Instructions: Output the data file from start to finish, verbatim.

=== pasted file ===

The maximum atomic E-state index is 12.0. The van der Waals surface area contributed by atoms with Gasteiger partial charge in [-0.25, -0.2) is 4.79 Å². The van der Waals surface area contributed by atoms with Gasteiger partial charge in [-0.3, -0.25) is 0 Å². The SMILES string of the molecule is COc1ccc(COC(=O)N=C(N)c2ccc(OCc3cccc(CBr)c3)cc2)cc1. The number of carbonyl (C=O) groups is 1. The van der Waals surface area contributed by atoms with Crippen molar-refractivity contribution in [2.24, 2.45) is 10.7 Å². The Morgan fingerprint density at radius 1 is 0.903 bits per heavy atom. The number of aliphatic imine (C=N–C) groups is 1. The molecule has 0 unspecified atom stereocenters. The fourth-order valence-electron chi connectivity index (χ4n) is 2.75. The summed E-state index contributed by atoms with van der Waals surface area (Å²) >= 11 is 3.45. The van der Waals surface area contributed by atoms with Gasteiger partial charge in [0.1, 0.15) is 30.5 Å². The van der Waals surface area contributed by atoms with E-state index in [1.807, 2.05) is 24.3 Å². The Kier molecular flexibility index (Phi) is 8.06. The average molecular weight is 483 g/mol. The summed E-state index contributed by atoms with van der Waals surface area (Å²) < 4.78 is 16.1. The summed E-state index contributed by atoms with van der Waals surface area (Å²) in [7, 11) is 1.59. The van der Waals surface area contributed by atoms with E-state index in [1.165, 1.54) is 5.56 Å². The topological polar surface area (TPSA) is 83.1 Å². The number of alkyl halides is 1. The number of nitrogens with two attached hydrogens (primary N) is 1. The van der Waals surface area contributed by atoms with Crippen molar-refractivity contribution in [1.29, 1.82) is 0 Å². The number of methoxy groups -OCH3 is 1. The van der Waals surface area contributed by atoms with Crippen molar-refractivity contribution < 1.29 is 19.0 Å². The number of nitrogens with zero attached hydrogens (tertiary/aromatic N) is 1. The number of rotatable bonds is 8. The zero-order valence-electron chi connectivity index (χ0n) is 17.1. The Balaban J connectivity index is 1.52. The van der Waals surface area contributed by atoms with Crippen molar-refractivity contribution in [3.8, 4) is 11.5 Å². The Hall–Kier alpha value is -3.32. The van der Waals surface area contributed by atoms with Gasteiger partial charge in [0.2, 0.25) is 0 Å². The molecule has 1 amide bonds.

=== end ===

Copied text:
The maximum atomic E-state index is 12.0. The van der Waals surface area contributed by atoms with Gasteiger partial charge in [-0.25, -0.2) is 4.79 Å². The van der Waals surface area contributed by atoms with Gasteiger partial charge in [-0.3, -0.25) is 0 Å². The SMILES string of the molecule is COc1ccc(COC(=O)N=C(N)c2ccc(OCc3cccc(CBr)c3)cc2)cc1. The number of carbonyl (C=O) groups is 1. The van der Waals surface area contributed by atoms with Crippen molar-refractivity contribution in [2.24, 2.45) is 10.7 Å². The Morgan fingerprint density at radius 1 is 0.903 bits per heavy atom. The number of aliphatic imine (C=N–C) groups is 1. The molecule has 0 unspecified atom stereocenters. The fourth-order valence-electron chi connectivity index (χ4n) is 2.75. The summed E-state index contributed by atoms with van der Waals surface area (Å²) >= 11 is 3.45. The van der Waals surface area contributed by atoms with Gasteiger partial charge in [0.1, 0.15) is 30.5 Å². The van der Waals surface area contributed by atoms with E-state index in [1.807, 2.05) is 24.3 Å². The Kier molecular flexibility index (Phi) is 8.06. The average molecular weight is 483 g/mol. The summed E-state index contributed by atoms with van der Waals surface area (Å²) < 4.78 is 16.1. The summed E-state index contributed by atoms with van der Waals surface area (Å²) in [7, 11) is 1.59. The van der Waals surface area contributed by atoms with E-state index in [1.165, 1.54) is 5.56 Å². The topological polar surface area (TPSA) is 83.1 Å². The number of alkyl halides is 1. The number of nitrogens with two attached hydrogens (primary N) is 1. The van der Waals surface area contributed by atoms with Crippen molar-refractivity contribution in [1.29, 1.82) is 0 Å². The number of methoxy groups -OCH3 is 1. The van der Waals surface area contributed by atoms with Crippen molar-refractivity contribution < 1.29 is 19.0 Å². The number of nitrogens with zero attached hydrogens (tertiary/aromatic N) is 1. The number of rotatable bonds is 8. The zero-order valence-electron chi connectivity index (χ0n) is 17.1. The Balaban J connectivity index is 1.52. The van der Waals surface area contributed by atoms with Crippen molar-refractivity contribution in [3.8, 4) is 11.5 Å². The Hall–Kier alpha value is -3.32. The van der Waals surface area contributed by atoms with Gasteiger partial charge in [0.2, 0.25) is 0 Å². The molecule has 1 amide bonds.